(Penang, Sunday): The Prime Minister, Datuk Seri Dr. Mahathir Mohamad said yesterday that there would be no general election in the next six months in response to my prediction in January that general elections could be held as early as in six months’ time.
I first raised the possibility of general elections being held in the next six to 12 months in my speech in Penang on 16th January 1998 on the economic crisis, where I referred to Mahathir’s interview on TV3’s Malaysia Hari Ini the previous Friday (January 9, 1998).
In the interview, Mahathir expressed confidence that there would be economic recovery in six months to a year, and this theme of a six-month economic recovery was immediately taken up like a chorus by other Cabinet Ministers, with the Transport Minister and MCA President, Datuk Dr. Ling Liong Sik being the most enthusiastic or reckless by predicting an economic recovery in three months (which is now left with one month)!
I expressed my bafflement why Mahathir had suddenly come out with the talk of an economic recovery between six months to a year when the question of economic recovery was never adverted to at all by the Prime Minister in the previous six months of the economic crisis and at a time when the stockmarket and the Malaysian currency were falling through new psychological levels. On the day of his TV3 MHI interview, the KLSE Composite Index crashed through the 500-point barrier to close at 491.60 points, which nosed-dived to 477.57 points the following Monday. The Malaysian ringgit also fell to a low of 4.62 against the US dollar the same day.
This is why I had said at the Penang ceramah on January 16:
"The alacrity with which some Ministers went round the country echoing the six-month recovery message and alluding to the possibility of early general elections makes me wonder whether such an optimistic forecast is more a political statement than an economic one.
"It is all agreed that there would be an economic recovery, the speed of which would depend on whether the government is prepared to take hard decisions to ‘bite the bullet’, where the goal is to bail out the whole nation and not individual personalities or companies.
"Without a proper national economic recovery strategy involving far-reaching political, economic and financial reforms to win the confidence of the people, the economic recovery may take one, two or three years. "Until recently, everybody would have expected the next general elections, which is not due until October 2000, to be held earliest after Sukom in September and the APEC Leaders’ Summit in November this year.
"However, if there are doubts about the ability of the economy to recover in six to 12 months, coupled with the likelihood that the pain and hardships caused by the economic crisis/recovery will increase in the next one or two years, then it might be wiser to hold general elections before things get bad - making general elections before Sukom and APEC a distinct possibility…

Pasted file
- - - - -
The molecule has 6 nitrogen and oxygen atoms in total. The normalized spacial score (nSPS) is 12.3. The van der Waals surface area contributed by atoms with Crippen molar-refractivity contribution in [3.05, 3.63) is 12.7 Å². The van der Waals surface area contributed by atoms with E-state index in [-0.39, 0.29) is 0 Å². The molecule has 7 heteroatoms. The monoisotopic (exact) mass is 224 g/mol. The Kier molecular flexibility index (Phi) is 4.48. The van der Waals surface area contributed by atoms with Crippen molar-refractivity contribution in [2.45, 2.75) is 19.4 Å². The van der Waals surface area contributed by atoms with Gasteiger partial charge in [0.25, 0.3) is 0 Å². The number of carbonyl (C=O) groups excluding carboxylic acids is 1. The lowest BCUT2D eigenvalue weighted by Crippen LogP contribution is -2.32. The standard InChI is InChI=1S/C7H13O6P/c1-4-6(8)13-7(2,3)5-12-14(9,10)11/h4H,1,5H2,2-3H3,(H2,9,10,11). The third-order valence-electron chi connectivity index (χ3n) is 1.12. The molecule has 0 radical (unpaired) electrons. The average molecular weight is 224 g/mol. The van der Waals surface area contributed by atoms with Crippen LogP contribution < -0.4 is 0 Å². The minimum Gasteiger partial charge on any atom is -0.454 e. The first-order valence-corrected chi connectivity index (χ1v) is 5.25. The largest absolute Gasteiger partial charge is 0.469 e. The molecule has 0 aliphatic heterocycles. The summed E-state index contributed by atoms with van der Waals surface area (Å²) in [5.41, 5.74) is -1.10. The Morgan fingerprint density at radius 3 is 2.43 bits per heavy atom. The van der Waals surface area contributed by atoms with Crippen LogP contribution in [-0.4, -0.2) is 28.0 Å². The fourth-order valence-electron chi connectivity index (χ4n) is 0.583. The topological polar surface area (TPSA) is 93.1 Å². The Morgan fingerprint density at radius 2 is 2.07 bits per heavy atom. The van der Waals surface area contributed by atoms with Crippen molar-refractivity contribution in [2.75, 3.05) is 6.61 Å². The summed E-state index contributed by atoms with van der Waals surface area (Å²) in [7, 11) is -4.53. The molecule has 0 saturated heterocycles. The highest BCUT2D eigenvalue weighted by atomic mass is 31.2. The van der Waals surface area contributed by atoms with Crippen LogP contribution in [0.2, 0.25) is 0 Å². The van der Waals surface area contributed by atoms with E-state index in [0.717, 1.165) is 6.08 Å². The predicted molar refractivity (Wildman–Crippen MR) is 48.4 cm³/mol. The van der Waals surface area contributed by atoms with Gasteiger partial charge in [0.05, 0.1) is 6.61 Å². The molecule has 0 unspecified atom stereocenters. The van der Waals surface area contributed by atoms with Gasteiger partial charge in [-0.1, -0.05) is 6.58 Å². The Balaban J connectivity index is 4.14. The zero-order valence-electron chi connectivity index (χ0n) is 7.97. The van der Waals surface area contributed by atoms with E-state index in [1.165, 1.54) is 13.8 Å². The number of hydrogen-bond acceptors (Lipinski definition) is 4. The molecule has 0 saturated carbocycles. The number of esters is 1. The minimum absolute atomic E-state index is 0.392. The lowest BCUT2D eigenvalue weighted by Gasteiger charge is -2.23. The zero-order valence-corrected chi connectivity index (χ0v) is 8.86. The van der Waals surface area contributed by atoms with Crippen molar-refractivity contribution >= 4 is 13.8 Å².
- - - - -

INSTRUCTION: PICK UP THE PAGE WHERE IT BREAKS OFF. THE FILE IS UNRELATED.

"Be that as it may, I think what we should all be more concerned about is not the next general elections, but the deepening economic crisis, which will get worse before it can get better."
Three days later, on January 19, in a media statement, I suggested that the Prime Minister make a categorical announcement that there would be no possibility of general elections being held in the next six to twelve months to put to rest the subject of snap general elections this year.
The Prime Minister has taken two months to respond to my suggestion that he make a categorical statement to put to rest the issue of snap general elections in six to twelve months, but only partially.
In saying that there would be no general elections in the next six months, Mahathir has still kept open the possibility of general elections being called in the last quarter of this year.
Mahathir said yesterday that he is "not the type who will take a wager on this matter but if Kit Siang wants to bet 10 sen, I will put mine in". I am also not the type who goes round taking wagers, but I am prepared to reciprocate this departure from our usual conduct, and if Mahathir is prepared to bet 10 sen that there will be no general elections within this year, the wager is on.
All along, I have been consistent in my view that all national energies and resources should be focussed on economic turnaround and recovery, that the greatest challenge facing the country which should be the sole preoccupation of all Malaysians is the economic crisis and not the next general elections.
This is why although some Barisan Nasional parties in some states have started to develop general elections fever, the DAP has not activated its general elections machinery, because we want to keep the people focussed on the worst economic crisis facing the country rather than on the next general elections.
If Mahathir is prepared to accept the wager that there would be no general elections this year, it would go a long way to refocus some of the energies which some Barisan Nasional parties and leaders are already concentrating on general elections preparations to the detriment of addressing the national economic crisis.